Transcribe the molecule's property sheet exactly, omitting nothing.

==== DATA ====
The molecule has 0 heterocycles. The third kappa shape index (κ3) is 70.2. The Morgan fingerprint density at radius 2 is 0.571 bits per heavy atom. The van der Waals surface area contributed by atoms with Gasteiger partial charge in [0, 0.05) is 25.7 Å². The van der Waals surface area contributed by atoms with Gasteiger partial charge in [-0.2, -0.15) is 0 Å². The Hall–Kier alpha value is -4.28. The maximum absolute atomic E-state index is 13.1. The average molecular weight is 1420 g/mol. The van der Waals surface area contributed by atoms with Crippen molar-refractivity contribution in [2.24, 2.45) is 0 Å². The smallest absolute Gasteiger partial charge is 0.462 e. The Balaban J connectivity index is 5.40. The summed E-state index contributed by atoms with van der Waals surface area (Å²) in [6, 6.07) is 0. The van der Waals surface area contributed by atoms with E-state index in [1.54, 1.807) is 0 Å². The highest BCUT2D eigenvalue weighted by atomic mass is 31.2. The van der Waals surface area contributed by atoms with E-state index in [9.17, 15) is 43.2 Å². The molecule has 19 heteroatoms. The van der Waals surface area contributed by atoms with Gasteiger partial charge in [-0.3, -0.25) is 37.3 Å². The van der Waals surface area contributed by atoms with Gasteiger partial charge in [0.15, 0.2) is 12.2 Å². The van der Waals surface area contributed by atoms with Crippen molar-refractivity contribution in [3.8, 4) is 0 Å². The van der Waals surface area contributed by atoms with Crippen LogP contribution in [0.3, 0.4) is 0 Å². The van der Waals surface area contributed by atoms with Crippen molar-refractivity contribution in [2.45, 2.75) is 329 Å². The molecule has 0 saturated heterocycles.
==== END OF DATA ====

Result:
The molecule has 0 heterocycles. The third kappa shape index (κ3) is 70.2. The Morgan fingerprint density at radius 2 is 0.571 bits per heavy atom. The van der Waals surface area contributed by atoms with Gasteiger partial charge in [0, 0.05) is 25.7 Å². The van der Waals surface area contributed by atoms with Gasteiger partial charge in [-0.2, -0.15) is 0 Å². The Hall–Kier alpha value is -4.28. The maximum absolute atomic E-state index is 13.1. The average molecular weight is 1420 g/mol. The van der Waals surface area contributed by atoms with Crippen molar-refractivity contribution in [2.24, 2.45) is 0 Å². The smallest absolute Gasteiger partial charge is 0.462 e. The Balaban J connectivity index is 5.40. The summed E-state index contributed by atoms with van der Waals surface area (Å²) in [6, 6.07) is 0. The van der Waals surface area contributed by atoms with E-state index in [1.54, 1.807) is 0 Å². The highest BCUT2D eigenvalue weighted by atomic mass is 31.2. The van der Waals surface area contributed by atoms with E-state index in [9.17, 15) is 43.2 Å². The molecule has 19 heteroatoms. The van der Waals surface area contributed by atoms with Gasteiger partial charge in [-0.3, -0.25) is 37.3 Å². The van der Waals surface area contributed by atoms with Gasteiger partial charge in [0.15, 0.2) is 12.2 Å². The van der Waals surface area contributed by atoms with Crippen molar-refractivity contribution in [3.8, 4) is 0 Å². The van der Waals surface area contributed by atoms with Crippen LogP contribution in [0.3, 0.4) is 0 Å². The van der Waals surface area contributed by atoms with Crippen molar-refractivity contribution in [2.45, 2.75) is 329 Å². The molecule has 0 saturated heterocycles.